Beeman P17 valve modification: Part 6

by Tom Gaylord
Writing as B.B. Pelletier

Today’s report is a guest blog from reader Streetmusician. As far as I can remember he has never signed into the blog under that name, but that is his handle. He tells us how he got more velocity out of his Beeman P17.

If you’d like to write a guest post for this blog, please email me at [email protected].

This report is an important part of the Beeman P17 series, so I am linking it to the other reports we have done on the pistol. The first two parts tell you how to reseal the gun, so if today’s report becomes a project you want to do, you now have the rest of it.

Part 1
Part 2
Part 3
Part 4
Part 5 read more


Diana Bandit PCP air pistol: Part 5

by Tom Gaylord
Writing as B.B. Pelletier

Diana Bandit
Diana Bandit precharged pneumatic air pistol.

Part 1
Part 2
Part 3
Part 4

This report covers:

  • Set up
  • Adjusting the UTG Reflex Micro dot sight
  • The test
  • Hades pellets
  • First group
  • Refill the pistol
  • Second group
  • Not clarvoiant!
  • Next step?
  • Fill to 180-bar
  • Final group
  • Summary

Today I finish my report on the .22-caliber Diana Bandit PCP pistol. I had to relearn some lessons, even though I described them well in the past blog parts.

The purpose of today’s report is to shoot the pistol with the 7-shot magazine that it comes with. Until now I have been shooting it with the single-shot tray.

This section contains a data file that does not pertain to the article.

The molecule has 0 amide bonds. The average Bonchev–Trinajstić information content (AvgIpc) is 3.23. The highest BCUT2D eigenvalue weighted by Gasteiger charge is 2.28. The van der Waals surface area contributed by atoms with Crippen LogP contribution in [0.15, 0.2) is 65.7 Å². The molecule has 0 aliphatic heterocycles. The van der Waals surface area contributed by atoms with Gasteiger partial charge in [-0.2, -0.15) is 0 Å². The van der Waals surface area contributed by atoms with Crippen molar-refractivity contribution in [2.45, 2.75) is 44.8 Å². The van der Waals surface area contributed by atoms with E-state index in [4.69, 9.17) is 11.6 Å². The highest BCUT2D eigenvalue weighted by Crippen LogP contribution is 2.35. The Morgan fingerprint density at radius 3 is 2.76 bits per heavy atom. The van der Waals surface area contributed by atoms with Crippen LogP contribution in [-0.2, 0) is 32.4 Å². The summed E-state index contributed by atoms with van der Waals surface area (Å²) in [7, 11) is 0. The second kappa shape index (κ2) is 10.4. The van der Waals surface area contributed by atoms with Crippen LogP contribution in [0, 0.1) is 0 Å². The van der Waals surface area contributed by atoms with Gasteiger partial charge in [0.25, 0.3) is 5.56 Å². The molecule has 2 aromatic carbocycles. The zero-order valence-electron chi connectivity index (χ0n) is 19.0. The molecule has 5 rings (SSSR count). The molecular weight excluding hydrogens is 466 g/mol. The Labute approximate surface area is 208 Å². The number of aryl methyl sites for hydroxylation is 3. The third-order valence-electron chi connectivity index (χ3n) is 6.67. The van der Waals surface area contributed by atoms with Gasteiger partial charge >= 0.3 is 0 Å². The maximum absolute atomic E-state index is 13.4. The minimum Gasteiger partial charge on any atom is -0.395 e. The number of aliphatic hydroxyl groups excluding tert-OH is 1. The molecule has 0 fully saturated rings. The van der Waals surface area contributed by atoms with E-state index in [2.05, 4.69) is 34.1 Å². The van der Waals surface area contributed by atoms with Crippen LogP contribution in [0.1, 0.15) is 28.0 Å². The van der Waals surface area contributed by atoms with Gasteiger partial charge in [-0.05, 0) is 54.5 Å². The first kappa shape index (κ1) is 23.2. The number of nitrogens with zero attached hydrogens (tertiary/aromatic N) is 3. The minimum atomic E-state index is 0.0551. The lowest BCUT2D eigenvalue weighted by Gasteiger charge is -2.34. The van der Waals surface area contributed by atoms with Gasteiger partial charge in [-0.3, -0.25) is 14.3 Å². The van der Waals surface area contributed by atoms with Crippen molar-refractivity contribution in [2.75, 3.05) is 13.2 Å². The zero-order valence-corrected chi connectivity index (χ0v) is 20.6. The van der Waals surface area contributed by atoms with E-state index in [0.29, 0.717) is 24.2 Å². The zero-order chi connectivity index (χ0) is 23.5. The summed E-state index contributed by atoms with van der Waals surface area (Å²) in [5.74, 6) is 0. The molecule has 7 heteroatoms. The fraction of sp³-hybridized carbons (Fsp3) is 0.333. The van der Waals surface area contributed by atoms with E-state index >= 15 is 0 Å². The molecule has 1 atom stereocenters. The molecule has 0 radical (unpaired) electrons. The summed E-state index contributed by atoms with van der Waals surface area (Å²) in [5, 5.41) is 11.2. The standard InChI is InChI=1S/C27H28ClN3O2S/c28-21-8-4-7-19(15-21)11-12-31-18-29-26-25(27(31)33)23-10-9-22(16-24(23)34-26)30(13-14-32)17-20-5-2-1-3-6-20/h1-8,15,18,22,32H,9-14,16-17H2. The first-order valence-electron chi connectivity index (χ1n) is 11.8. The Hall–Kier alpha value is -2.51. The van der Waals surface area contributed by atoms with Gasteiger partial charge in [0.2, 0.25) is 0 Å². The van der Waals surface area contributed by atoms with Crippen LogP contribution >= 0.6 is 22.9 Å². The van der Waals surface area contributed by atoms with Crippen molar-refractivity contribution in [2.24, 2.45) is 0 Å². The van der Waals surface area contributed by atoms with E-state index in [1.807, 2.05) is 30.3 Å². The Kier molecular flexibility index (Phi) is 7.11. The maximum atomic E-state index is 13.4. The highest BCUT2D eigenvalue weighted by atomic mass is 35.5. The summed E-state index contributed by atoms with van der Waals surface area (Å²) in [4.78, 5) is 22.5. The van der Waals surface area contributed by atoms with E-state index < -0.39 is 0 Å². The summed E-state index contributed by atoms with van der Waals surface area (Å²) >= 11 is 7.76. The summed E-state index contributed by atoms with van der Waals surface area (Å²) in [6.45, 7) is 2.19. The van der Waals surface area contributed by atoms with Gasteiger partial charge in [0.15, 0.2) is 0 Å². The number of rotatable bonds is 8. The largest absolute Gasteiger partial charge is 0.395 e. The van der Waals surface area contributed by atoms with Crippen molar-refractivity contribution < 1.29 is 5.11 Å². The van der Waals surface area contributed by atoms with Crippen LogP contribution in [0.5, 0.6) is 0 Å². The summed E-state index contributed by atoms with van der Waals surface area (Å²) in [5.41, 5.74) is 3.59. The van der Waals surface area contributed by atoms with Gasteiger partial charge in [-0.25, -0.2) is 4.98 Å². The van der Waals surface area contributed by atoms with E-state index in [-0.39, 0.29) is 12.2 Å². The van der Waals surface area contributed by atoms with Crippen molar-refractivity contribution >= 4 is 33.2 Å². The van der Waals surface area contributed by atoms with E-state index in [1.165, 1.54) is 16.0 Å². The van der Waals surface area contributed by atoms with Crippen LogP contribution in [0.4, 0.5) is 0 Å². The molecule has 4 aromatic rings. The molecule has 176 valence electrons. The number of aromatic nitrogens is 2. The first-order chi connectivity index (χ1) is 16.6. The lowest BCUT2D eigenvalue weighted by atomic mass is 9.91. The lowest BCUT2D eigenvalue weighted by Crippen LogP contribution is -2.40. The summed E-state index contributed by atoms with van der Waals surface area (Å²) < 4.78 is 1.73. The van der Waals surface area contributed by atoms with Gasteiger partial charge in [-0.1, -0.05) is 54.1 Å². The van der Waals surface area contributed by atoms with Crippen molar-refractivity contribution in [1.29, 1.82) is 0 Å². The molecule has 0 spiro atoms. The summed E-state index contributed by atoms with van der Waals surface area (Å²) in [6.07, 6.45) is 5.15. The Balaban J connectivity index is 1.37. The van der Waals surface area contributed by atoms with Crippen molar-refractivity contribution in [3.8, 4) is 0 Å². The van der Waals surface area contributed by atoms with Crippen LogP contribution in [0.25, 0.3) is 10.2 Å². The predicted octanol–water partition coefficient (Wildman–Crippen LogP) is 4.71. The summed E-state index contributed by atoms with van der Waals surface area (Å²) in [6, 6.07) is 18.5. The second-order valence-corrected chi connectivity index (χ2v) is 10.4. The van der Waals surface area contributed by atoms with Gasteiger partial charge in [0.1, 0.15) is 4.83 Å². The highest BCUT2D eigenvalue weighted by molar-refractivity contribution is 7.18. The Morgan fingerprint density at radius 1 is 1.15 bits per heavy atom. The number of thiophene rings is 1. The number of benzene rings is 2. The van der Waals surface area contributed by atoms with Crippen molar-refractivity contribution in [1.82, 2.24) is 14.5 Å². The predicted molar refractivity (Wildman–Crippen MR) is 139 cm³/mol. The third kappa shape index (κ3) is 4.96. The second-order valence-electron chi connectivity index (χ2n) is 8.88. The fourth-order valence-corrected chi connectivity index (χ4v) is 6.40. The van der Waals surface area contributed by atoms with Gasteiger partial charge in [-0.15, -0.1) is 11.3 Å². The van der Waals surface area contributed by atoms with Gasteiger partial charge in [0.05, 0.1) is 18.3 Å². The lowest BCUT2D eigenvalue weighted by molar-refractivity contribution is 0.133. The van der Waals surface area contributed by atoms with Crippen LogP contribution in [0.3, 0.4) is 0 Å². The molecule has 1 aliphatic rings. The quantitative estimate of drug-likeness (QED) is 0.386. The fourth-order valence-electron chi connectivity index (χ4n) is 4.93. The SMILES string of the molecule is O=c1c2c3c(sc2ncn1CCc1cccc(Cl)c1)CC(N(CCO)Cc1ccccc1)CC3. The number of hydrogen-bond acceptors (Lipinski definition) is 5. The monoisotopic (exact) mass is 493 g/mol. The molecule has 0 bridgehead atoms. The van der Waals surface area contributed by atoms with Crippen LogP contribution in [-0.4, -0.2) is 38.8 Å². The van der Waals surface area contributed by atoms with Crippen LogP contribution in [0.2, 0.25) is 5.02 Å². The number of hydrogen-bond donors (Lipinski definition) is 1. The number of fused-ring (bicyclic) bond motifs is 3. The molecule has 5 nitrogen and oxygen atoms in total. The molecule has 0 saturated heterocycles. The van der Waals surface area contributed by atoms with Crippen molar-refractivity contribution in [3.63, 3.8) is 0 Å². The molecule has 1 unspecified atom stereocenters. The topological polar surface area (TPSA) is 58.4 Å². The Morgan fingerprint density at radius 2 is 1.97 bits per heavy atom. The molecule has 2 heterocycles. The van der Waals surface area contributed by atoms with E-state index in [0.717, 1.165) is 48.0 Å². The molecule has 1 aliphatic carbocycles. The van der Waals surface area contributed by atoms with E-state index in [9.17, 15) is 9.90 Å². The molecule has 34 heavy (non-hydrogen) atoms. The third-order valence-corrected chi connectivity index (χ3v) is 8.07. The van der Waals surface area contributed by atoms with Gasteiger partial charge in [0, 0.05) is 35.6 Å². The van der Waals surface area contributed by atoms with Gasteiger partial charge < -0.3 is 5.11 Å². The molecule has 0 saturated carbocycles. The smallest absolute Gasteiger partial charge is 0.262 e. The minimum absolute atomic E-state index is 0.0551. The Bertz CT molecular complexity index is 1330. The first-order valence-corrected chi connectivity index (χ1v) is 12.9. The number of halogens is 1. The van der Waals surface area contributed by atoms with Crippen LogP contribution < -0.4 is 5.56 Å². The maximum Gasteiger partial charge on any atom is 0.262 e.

Set up

I had to remount the UTG Reflex Micro dot sight, so there was another whole sight-in. It took all of the 7 pellets in the .22 caliber magazine to get in the bull. The first three shots were from 12 feet and the last 4 were from 10 meters, which is the distance I’m shooting at today. read more


The Webley Hurricane: Part 5

by Tom Gaylord
Writing as B.B. Pelletier

Hurricane
Webley Hurricane

Part 1
Part 2
Part 3
Part 4

A history of airguns

This report covers:

  • Remember
  • The test
  • H&N Finale Match Light
  • Sig Match Ballistic Alloy 
  • Air Arms Falcon
  • Firing behavior
  • RWS R10 Match Pistol
  • Gamo Match
  • H&N Baracuda with 4.50mm head
  • Summary

Today we see the accuracy of the Webley Hurricane. I have to tell you, this has never been a particularly accurate airgun in the past, so I’m not looking for much today. I will do my best though.

Remember…

No — I am not carrying Mr. Spock’s katra — Star Trek III, The Search for Spock. I want you to remember what I am trying to do with this report.

One thing I’m especially interested in with the Hurricane is how well the Extreme Weapons Grease performs. I used it on all the places where there was galling of the metal. You can read about that in Part 3. Normally I would have used moly grease, but I had a small tube of this stuff that was given to me at some SHOT Show and I decided to see if it was really up to the task. So I’m watching how smoothly the pistol cocks. read more


With airguns home IS the range! — Part1

by Tom Gaylord
Writing as B.B. Pelletier

This report covers:

  • The indoor range
  • Quiet airguns
  • The 499
  • Quiet traps
  • Build your own trap
  • What about more powerful airguns?
  • You don’t have to just shoot paper indoors
  • Safety
  • Distance
  • Pellet trap
  • Lighting
  • Shooting table
  • Shooting at home is fun!
  • Your turn

Some of you are sitting at home right now, bored out of your gourds! Have you forgotten that you are airgunners? This is your time to shine!

This is a refresh of an article I wrote for the website in 2006 — 14 years ago. Things have changed a lot since then, so I have updated it.

The indoor range